I address you upon a subject of much delicacy and which from circumstances which must be well known to you makes me diffident in presenting to your view the oldest Revolutiary Feild officer now Living. I presume I need not name to you his former Services, nor the loss of property which his Family sustaind by the Enemy, nor the wounds he received in the Service, or those qualification, which so...
On the 27th of Jany I had the honor to recommend to you a young Gentleman for an Ensigns commission in the army. My success on that occasion emboldens me to adventure once more, I say success, because I hear a very pleasing account of the conduct of the Ensign—of the esteem & confidence of his superior officers, & his success in the recruiting service. Old New England blood you know is very...
Visiting occasionally a possession I have between New London and Lynchburg , & making considerable stays there, I have had opportunities of learning the situation of the public military stores near the first of those places. they are in an old log house about a quarter or half a mile from the town (which is itself of 2. or 3. families only) the person authorised as keeper & recieving the...
Among the candidates for commission in the army now to be raised, M r Archibald C. Randolph proposes to offer himself. he had a commission of Captain in that which was to have been raised in 1799. and I have no doubt that the testimonies of his merit on which that was granted are still to be found in the War office. to these he will be able to add others equally respectable of the present day....
The inclosed presents one of those cases which it is not in my power to refuse being the channel of communicating . the writer is the son of a very early and intimate friend & fellow-student, to whom, were he living, I ought to refuse nothing. of the writer personally I never heard any thing, nor ever saw him: but I think he must be personally known to mr Nelson & mr Basset , two of our...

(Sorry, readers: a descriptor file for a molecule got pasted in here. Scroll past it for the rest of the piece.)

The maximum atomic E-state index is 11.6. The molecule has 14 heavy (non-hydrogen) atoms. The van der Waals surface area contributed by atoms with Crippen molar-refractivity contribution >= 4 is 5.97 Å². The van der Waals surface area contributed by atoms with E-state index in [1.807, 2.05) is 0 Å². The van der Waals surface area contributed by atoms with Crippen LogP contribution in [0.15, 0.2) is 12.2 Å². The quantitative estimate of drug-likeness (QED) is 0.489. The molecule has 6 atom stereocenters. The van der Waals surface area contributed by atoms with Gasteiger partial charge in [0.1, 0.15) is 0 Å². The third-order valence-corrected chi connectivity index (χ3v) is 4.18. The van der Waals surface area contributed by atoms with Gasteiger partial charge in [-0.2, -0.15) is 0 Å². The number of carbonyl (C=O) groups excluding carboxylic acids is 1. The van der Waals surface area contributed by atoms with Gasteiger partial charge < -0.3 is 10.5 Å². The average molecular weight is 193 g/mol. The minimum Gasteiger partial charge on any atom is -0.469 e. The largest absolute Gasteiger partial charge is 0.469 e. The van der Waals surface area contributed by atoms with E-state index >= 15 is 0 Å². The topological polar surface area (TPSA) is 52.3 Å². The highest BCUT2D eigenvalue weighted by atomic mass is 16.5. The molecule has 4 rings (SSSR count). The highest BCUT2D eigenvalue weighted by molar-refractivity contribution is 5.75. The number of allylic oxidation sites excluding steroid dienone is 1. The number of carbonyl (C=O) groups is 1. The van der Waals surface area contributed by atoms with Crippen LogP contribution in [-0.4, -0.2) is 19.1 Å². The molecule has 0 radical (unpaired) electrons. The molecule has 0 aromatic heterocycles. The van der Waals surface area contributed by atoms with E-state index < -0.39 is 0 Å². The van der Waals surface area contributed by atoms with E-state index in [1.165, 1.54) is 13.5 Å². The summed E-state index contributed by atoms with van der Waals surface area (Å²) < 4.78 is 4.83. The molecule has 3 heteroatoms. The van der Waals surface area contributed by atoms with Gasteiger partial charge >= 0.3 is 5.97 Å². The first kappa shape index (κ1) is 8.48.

Give me leave to enclose to you a Letter from a Gentleman whom I knew in former Life but have not lately seen. I knew his Grand Father, his Father, his Uncle and his Brothers and himself all of genuine old New England Blood You probably know personally more of him than I do. If it should be consistent with the public good in the Presidents opinion and yours I should hear with pleasure of his...
I take the liberty of forwarding to you the inclosed letter which proposes to place three young gentlemen on the list of candidates for military appointments in the new army to be raised. of them personally I know nothing. with their family I am well acquainted. it is among the very respectable ones of our state in point of character, standing & property. the writer of the inclosed letter is...
Permit me to introduce to you Mr. Richard Cranch Norton, a young Gentleman of liberal Education at our old Alma Mater. His name will inform you of his genuine puritanical blood. He is a nephew of your neighbor Chief Justice Cranch. He has a brother whose name is Edward Norton and both of them Sons of a Learned Divine of Weymouth, whose Orthodoxy can be surely no impeachment of his Patriotism....
I reject a multitude of applications for recommendations to office, but now and then a case occurs which cannot be declined. the inclosed letter is from a friend of my youthful days, & one of our most worthy citizens. of the son I know little, but if like his father he should be a good man. the father seems to speak of him with the candor for which he is remarkeable. mr Duval having staid with...
It is intimated here, that the two senior Officers of the Light Artillery are soon to be appointed, and that in all probability, they will be selected from the line of the Army. I am not authorized to make any application in favor of Major Porter and indeed he is totally ignorant of this Letter, but as I discover great anxiety in him for promotion, particularly in the Artillery, I think it...